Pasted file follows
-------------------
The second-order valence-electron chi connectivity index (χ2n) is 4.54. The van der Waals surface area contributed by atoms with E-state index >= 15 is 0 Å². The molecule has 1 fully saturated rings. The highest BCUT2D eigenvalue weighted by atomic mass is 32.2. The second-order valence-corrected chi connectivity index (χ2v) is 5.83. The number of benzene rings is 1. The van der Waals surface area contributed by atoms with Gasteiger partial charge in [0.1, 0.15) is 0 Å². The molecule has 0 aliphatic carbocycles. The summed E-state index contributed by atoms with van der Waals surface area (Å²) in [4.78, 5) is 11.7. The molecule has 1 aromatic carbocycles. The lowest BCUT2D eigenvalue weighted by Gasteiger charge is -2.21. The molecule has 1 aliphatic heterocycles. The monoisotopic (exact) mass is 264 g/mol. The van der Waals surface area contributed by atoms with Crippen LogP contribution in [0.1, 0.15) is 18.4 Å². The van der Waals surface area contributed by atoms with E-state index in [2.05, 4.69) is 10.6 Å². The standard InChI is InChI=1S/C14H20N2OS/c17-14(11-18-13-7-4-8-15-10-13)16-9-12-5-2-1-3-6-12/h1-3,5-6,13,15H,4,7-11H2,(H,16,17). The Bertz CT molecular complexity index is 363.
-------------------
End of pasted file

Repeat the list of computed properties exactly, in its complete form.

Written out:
The second-order valence-electron chi connectivity index (χ2n) is 4.54. The van der Waals surface area contributed by atoms with E-state index >= 15 is 0 Å². The molecule has 1 fully saturated rings. The highest BCUT2D eigenvalue weighted by atomic mass is 32.2. The second-order valence-corrected chi connectivity index (χ2v) is 5.83. The number of benzene rings is 1. The van der Waals surface area contributed by atoms with Gasteiger partial charge in [0.1, 0.15) is 0 Å². The molecule has 0 aliphatic carbocycles. The summed E-state index contributed by atoms with van der Waals surface area (Å²) in [4.78, 5) is 11.7. The molecule has 1 aromatic carbocycles. The lowest BCUT2D eigenvalue weighted by Gasteiger charge is -2.21. The molecule has 1 aliphatic heterocycles. The monoisotopic (exact) mass is 264 g/mol. The van der Waals surface area contributed by atoms with Crippen LogP contribution in [0.1, 0.15) is 18.4 Å². The van der Waals surface area contributed by atoms with E-state index in [2.05, 4.69) is 10.6 Å². The standard InChI is InChI=1S/C14H20N2OS/c17-14(11-18-13-7-4-8-15-10-13)16-9-12-5-2-1-3-6-12/h1-3,5-6,13,15H,4,7-11H2,(H,16,17). The Bertz CT molecular complexity index is 363.